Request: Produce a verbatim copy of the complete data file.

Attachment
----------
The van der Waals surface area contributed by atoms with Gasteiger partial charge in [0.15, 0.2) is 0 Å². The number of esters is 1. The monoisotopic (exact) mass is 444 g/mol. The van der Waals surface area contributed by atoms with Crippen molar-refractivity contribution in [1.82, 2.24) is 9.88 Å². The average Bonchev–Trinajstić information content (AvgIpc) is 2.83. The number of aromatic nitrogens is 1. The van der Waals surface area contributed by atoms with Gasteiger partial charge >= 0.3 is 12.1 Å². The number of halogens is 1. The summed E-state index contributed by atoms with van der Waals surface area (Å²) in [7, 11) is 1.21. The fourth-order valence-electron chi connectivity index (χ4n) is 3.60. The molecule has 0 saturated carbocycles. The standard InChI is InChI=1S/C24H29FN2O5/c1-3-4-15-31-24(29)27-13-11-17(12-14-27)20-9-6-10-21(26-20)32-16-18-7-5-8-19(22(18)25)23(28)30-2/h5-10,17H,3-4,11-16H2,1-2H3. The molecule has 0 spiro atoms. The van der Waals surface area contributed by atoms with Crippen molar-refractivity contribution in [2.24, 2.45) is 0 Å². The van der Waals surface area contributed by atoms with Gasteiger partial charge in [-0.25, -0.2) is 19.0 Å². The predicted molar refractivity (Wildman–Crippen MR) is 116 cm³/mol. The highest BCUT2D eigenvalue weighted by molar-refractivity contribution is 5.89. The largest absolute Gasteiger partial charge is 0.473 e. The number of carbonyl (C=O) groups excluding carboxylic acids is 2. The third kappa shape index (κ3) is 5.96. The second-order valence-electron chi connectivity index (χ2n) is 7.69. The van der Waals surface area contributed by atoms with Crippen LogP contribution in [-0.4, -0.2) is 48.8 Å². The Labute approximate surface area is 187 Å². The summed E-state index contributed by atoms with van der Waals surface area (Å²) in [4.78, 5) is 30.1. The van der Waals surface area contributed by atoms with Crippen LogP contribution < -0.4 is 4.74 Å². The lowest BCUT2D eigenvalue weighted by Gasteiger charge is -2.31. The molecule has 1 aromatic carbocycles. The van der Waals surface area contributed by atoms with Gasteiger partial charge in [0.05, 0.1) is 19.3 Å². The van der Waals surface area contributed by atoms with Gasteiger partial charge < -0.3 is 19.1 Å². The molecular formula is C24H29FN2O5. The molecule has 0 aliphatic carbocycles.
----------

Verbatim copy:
The van der Waals surface area contributed by atoms with Gasteiger partial charge in [0.15, 0.2) is 0 Å². The number of esters is 1. The monoisotopic (exact) mass is 444 g/mol. The van der Waals surface area contributed by atoms with Crippen molar-refractivity contribution in [1.82, 2.24) is 9.88 Å². The average Bonchev–Trinajstić information content (AvgIpc) is 2.83. The number of aromatic nitrogens is 1. The van der Waals surface area contributed by atoms with Gasteiger partial charge >= 0.3 is 12.1 Å². The number of halogens is 1. The summed E-state index contributed by atoms with van der Waals surface area (Å²) in [7, 11) is 1.21. The fourth-order valence-electron chi connectivity index (χ4n) is 3.60. The molecule has 0 saturated carbocycles. The standard InChI is InChI=1S/C24H29FN2O5/c1-3-4-15-31-24(29)27-13-11-17(12-14-27)20-9-6-10-21(26-20)32-16-18-7-5-8-19(22(18)25)23(28)30-2/h5-10,17H,3-4,11-16H2,1-2H3. The molecule has 0 spiro atoms. The van der Waals surface area contributed by atoms with Crippen molar-refractivity contribution in [2.24, 2.45) is 0 Å². The van der Waals surface area contributed by atoms with Gasteiger partial charge in [-0.25, -0.2) is 19.0 Å². The predicted molar refractivity (Wildman–Crippen MR) is 116 cm³/mol. The highest BCUT2D eigenvalue weighted by molar-refractivity contribution is 5.89. The largest absolute Gasteiger partial charge is 0.473 e. The number of carbonyl (C=O) groups excluding carboxylic acids is 2. The third kappa shape index (κ3) is 5.96. The second-order valence-electron chi connectivity index (χ2n) is 7.69. The van der Waals surface area contributed by atoms with Crippen LogP contribution in [-0.4, -0.2) is 48.8 Å². The Labute approximate surface area is 187 Å². The summed E-state index contributed by atoms with van der Waals surface area (Å²) in [4.78, 5) is 30.1. The van der Waals surface area contributed by atoms with Crippen LogP contribution < -0.4 is 4.74 Å². The lowest BCUT2D eigenvalue weighted by Gasteiger charge is -2.31. The molecule has 1 aromatic carbocycles. The van der Waals surface area contributed by atoms with Gasteiger partial charge in [0.05, 0.1) is 19.3 Å². The van der Waals surface area contributed by atoms with Gasteiger partial charge < -0.3 is 19.1 Å². The molecular formula is C24H29FN2O5. The molecule has 0 aliphatic carbocycles.